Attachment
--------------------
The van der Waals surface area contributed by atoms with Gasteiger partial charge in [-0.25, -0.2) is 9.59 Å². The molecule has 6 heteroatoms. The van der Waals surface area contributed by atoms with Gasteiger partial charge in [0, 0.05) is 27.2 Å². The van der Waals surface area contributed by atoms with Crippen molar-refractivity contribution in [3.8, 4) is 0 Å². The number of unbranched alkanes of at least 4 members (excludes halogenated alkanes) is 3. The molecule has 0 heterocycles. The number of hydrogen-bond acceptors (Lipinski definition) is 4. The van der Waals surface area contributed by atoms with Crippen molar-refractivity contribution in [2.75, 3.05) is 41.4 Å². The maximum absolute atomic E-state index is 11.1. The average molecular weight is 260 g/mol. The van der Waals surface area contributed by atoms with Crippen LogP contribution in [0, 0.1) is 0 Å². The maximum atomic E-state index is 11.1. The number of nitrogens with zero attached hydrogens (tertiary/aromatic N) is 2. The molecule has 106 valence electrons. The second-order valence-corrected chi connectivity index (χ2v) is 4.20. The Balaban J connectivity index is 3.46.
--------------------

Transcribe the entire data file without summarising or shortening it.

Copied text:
The van der Waals surface area contributed by atoms with Gasteiger partial charge in [-0.25, -0.2) is 9.59 Å². The molecule has 6 heteroatoms. The van der Waals surface area contributed by atoms with Gasteiger partial charge in [0, 0.05) is 27.2 Å². The van der Waals surface area contributed by atoms with Crippen molar-refractivity contribution in [3.8, 4) is 0 Å². The number of unbranched alkanes of at least 4 members (excludes halogenated alkanes) is 3. The molecule has 0 heterocycles. The number of hydrogen-bond acceptors (Lipinski definition) is 4. The van der Waals surface area contributed by atoms with Crippen molar-refractivity contribution in [2.75, 3.05) is 41.4 Å². The maximum absolute atomic E-state index is 11.1. The average molecular weight is 260 g/mol. The van der Waals surface area contributed by atoms with Crippen LogP contribution in [0, 0.1) is 0 Å². The maximum atomic E-state index is 11.1. The number of nitrogens with zero attached hydrogens (tertiary/aromatic N) is 2. The molecule has 106 valence electrons. The second-order valence-corrected chi connectivity index (χ2v) is 4.20. The Balaban J connectivity index is 3.46.